Antibiotics are often overprescribed and misused, leading to a global threat of antibiotic resistance. But in a new study, researchers say they’re a step closer to developing a rapid blood test that distinguishes between viral and bacterial respiratory infections, which would mean more accurate antibiotic prescriptions.
Duke University researchers described in Science Translational Medicine a simple blood test that within an hour could alert a doctor whether antibiotics are truly necessary. The test, while still in the early development stages, measures an infected person’s genetic reaction to a microbe.
“Considering the huge vacuum and the void in helping doctors make decisions about antibiotic use, just about any kind of test is an improvement over what’s currently available,” said Dr. Ephraim Tsalik, assistant professor of medicine at Duke University.
Currently, around 50 percent of antibiotic prescriptions for respiratory infections may be unnecessary, according to the American College of Physicians and the Centers for Disease Control and Prevention.
“Antibiotics treat bacteria, but they do not treat viruses,” Tsalik said. “That’s why distinguishing between these various causes of illnesses is very important to get the right treatment to the right patient, and to offer a prognosis for how the patient is likely to do.”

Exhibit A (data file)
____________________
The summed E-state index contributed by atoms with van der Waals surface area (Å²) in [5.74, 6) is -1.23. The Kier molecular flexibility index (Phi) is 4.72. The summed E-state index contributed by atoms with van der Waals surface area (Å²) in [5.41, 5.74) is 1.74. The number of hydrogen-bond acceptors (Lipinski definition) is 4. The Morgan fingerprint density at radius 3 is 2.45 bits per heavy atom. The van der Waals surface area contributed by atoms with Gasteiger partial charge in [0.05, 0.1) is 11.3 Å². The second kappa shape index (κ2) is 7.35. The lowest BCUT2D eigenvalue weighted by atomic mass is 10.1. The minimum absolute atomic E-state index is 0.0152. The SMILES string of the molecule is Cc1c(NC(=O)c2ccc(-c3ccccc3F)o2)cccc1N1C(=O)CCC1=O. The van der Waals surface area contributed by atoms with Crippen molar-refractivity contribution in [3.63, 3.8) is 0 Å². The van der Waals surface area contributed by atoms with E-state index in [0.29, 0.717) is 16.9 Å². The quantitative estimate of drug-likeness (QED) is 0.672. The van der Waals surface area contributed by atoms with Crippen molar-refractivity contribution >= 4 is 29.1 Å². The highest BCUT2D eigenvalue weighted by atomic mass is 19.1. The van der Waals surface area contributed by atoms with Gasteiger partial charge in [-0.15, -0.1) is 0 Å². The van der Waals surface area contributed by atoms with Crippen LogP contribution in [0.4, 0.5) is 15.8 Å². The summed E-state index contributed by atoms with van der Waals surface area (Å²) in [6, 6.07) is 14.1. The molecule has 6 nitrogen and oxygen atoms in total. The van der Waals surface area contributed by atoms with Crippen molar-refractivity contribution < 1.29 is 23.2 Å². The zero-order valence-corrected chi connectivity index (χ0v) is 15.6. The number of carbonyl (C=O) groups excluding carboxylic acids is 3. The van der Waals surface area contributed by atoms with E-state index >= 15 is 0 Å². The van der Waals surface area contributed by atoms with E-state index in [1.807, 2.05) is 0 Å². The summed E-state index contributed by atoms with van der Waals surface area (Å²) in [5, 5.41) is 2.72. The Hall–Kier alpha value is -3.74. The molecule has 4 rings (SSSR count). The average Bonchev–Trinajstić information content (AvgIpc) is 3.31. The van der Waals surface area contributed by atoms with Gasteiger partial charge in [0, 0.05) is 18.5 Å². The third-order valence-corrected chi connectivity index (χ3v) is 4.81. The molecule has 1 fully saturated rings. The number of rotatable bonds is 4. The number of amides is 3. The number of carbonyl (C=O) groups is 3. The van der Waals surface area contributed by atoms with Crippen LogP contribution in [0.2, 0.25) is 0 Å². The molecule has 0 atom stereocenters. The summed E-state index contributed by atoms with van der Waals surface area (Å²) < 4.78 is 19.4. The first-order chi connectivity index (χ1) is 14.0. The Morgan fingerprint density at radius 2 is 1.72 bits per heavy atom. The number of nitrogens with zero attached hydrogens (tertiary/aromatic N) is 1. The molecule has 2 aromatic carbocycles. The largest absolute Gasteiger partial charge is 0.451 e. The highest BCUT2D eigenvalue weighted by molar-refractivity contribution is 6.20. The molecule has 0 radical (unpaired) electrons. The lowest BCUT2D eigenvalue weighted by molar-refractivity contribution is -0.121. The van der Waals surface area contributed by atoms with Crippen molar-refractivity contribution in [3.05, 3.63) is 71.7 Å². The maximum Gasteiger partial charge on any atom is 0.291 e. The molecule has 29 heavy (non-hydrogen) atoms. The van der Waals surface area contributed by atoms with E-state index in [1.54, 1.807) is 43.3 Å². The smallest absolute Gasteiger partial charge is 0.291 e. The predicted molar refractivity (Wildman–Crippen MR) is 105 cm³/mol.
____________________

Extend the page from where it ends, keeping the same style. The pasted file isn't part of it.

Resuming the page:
The researchers analyzed the blood of more than 300 patients with respiratory infections to assess gene signatures, to identify whether a patient had a bacterial or viral infection. By measuring patients’ gene expression profiles, the researchers found they could use the previously identified gene signatures to identify patients with flu, strep bacteria and other common infections with 87 percent accuracy.
The test currently takes up to 10 hours. The team said they are developing a 1-hour test that could be used by doctors. “We are working diligently to translate the signatures we found to make them available in an hour or less using a simple approach that can be done at the patient’s bedside or in an office-based lab.”
In an unprecedented bid to address antibiotic resistance, more than 80 pharma and biotech firms issued a declaration at the World Economic Forum in Davos, Switzerland, urging governments to support investment in developing medicines and diagnostic tools to combat antibiotic-resistant infections.
Drug-resistant infections are forecast to cause 10 million extra deaths each year and use up to $100 trillion in health care costs by 2050, according to a report released last year by the Review on Antimicrobial Resistance, commissioned by the U.K.